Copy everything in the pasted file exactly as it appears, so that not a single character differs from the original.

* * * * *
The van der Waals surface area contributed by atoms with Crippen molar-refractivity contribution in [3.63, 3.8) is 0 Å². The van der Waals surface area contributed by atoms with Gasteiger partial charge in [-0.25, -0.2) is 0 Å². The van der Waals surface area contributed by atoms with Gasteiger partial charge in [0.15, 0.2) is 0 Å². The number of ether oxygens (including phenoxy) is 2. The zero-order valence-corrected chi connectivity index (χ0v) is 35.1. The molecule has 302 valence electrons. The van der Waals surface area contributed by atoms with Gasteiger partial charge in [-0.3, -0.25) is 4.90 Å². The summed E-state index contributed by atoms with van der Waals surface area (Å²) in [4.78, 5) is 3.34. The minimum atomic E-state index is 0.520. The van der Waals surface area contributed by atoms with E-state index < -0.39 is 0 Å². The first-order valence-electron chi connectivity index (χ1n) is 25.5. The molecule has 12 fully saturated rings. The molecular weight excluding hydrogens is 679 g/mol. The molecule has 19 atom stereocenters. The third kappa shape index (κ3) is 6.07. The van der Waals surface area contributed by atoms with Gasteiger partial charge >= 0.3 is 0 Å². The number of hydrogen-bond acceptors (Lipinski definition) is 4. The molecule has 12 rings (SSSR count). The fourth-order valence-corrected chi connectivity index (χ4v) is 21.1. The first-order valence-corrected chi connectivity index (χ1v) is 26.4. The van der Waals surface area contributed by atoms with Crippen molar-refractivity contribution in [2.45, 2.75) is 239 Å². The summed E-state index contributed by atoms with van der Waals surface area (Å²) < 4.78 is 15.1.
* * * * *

The van der Waals surface area contributed by atoms with Crippen molar-refractivity contribution in [3.63, 3.8) is 0 Å². The van der Waals surface area contributed by atoms with Gasteiger partial charge in [-0.25, -0.2) is 0 Å². The van der Waals surface area contributed by atoms with Gasteiger partial charge in [0.15, 0.2) is 0 Å². The number of ether oxygens (including phenoxy) is 2. The zero-order valence-corrected chi connectivity index (χ0v) is 35.1. The molecule has 302 valence electrons. The van der Waals surface area contributed by atoms with Gasteiger partial charge in [-0.3, -0.25) is 4.90 Å². The summed E-state index contributed by atoms with van der Waals surface area (Å²) in [4.78, 5) is 3.34. The minimum atomic E-state index is 0.520. The van der Waals surface area contributed by atoms with E-state index < -0.39 is 0 Å². The first-order valence-electron chi connectivity index (χ1n) is 25.5. The molecule has 12 fully saturated rings. The molecular weight excluding hydrogens is 679 g/mol. The molecule has 19 atom stereocenters. The third kappa shape index (κ3) is 6.07. The van der Waals surface area contributed by atoms with Gasteiger partial charge >= 0.3 is 0 Å². The number of hydrogen-bond acceptors (Lipinski definition) is 4. The molecule has 12 rings (SSSR count). The fourth-order valence-corrected chi connectivity index (χ4v) is 21.1. The first-order valence-corrected chi connectivity index (χ1v) is 26.4. The van der Waals surface area contributed by atoms with Crippen molar-refractivity contribution in [2.45, 2.75) is 239 Å². The summed E-state index contributed by atoms with van der Waals surface area (Å²) < 4.78 is 15.1.